The 2021 PDGA Junior Worlds wrapped up in Emporia, Kansas earlier this month, and nine juniors were crowned World Champions. However, there could have been a tenth, my daughter Hayden who represented Team Throw Pink in the junior girls ≤8 division (FJ08).
She was one of two girls invited to compete in this division and the sole entrant in the field when registration closed on July 2.
Since Hayden was the only registered player in her division, the PDGA sent us an email prior to the event stating, “We don’t run divisions of one at the PDGA World Championships,” and that she was required to “play up” at the main event if there was not a second entrant in her division.
Permanent human-made infrastructures are the key to growth
By Josh Woods ~
WATCH THE video ESSAY HERE:
Ed Headrick’s importance to disc golf is not a subject of debate. I mean, the guy perfected the flying disc, invented the pole hole, installed the first formal disc golf course and founded the Professional Disc Golf Association. And that’s only the first page of his resume.
But which of these deeds most influenced the rise of competitive disc golf? Now this is a question worth debating. As I often do when I wonder something, I recently took to the internet and posted a poll on Twitter.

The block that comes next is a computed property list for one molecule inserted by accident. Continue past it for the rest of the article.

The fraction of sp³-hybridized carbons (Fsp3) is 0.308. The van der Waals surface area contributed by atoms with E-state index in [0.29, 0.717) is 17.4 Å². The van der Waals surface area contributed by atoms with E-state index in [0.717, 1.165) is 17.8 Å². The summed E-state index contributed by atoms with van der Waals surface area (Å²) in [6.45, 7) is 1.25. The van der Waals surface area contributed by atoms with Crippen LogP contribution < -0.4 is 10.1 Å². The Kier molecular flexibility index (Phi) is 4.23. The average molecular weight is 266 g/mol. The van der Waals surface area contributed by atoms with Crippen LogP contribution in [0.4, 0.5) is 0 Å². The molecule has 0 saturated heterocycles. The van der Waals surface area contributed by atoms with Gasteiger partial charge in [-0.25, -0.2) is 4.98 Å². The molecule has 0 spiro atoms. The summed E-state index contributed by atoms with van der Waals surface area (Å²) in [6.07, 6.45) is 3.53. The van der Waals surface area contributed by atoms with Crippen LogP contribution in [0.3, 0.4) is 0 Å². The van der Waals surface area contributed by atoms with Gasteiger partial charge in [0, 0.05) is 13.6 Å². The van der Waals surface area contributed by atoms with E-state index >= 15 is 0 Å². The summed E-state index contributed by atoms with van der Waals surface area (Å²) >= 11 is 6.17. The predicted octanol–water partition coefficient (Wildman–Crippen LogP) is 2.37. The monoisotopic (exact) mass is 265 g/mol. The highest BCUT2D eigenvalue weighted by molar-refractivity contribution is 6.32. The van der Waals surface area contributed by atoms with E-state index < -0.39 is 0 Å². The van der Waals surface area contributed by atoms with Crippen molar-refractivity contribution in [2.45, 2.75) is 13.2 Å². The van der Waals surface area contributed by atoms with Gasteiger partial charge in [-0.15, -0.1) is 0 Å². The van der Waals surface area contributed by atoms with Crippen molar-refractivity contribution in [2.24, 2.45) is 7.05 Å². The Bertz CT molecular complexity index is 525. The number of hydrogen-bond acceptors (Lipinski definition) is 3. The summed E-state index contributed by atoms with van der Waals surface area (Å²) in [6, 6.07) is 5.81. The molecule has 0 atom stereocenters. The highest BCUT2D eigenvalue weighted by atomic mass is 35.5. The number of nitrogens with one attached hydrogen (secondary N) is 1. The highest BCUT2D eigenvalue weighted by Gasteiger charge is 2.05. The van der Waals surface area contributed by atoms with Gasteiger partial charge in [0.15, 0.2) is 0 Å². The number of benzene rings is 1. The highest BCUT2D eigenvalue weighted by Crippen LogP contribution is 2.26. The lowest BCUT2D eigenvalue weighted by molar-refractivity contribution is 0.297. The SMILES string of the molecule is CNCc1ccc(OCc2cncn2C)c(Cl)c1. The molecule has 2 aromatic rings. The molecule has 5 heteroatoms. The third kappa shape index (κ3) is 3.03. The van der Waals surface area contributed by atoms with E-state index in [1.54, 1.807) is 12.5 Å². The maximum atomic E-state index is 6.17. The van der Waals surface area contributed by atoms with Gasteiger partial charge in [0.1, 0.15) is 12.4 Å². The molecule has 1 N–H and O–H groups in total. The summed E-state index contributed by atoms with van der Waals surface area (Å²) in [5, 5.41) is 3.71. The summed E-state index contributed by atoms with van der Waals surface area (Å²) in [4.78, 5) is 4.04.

Live sports are currently on pause due to the Covid-19 pandemic, leaving the $160 billion US sports industry in a tailspin. Only about half of all sporting events that were originally scheduled for 2020 will likely take place, per a new report.
While all sports will take a hit, some will weather the storm better than others. The esports industry, for instance, will probably do okay. The big stadium events are on hold, but gobs of gamers and fans are still nestled safely online.
When answering this question, most commentators point to the economics of sports and media. Sports grow when major media outlets pay attention to them. Increased media coverage attracts more participants and consumers, which entice even bigger media companies and corporate sponsors, which then foster stronger sport institutions. Continue reading “Disc Golf’s Two Paths Forward”→
Results from the 2017 Parked Facebook Study – Part 1.
By Josh Woods, PhD ~
In early 2017, we collected the first large-scale random sample of disc golfers and estimated the size and characteristics of the organized disc golfer population in the United States. The results discussed in this post will appear in the International Journal of Sport Communication early next year.
A brief look into the psychology and sociology of disc golf.
By Josh Woods ~
The other day my seven-year-old daughter asked me, “Why do people get married?”
I gazed into her curious brown eyes, knowing that my answer would not satisfy her. “Because they want to,” I said.
“Why do they want to?” She chirped, of course.
“Because it makes them happy,” I said.
“Why does it make them happy?”
I tried to explain that people get married for different reasons, that not everyone wants to, and that the reasons for getting married usually depend on where people live, when they live, and what the people around them think about marriage.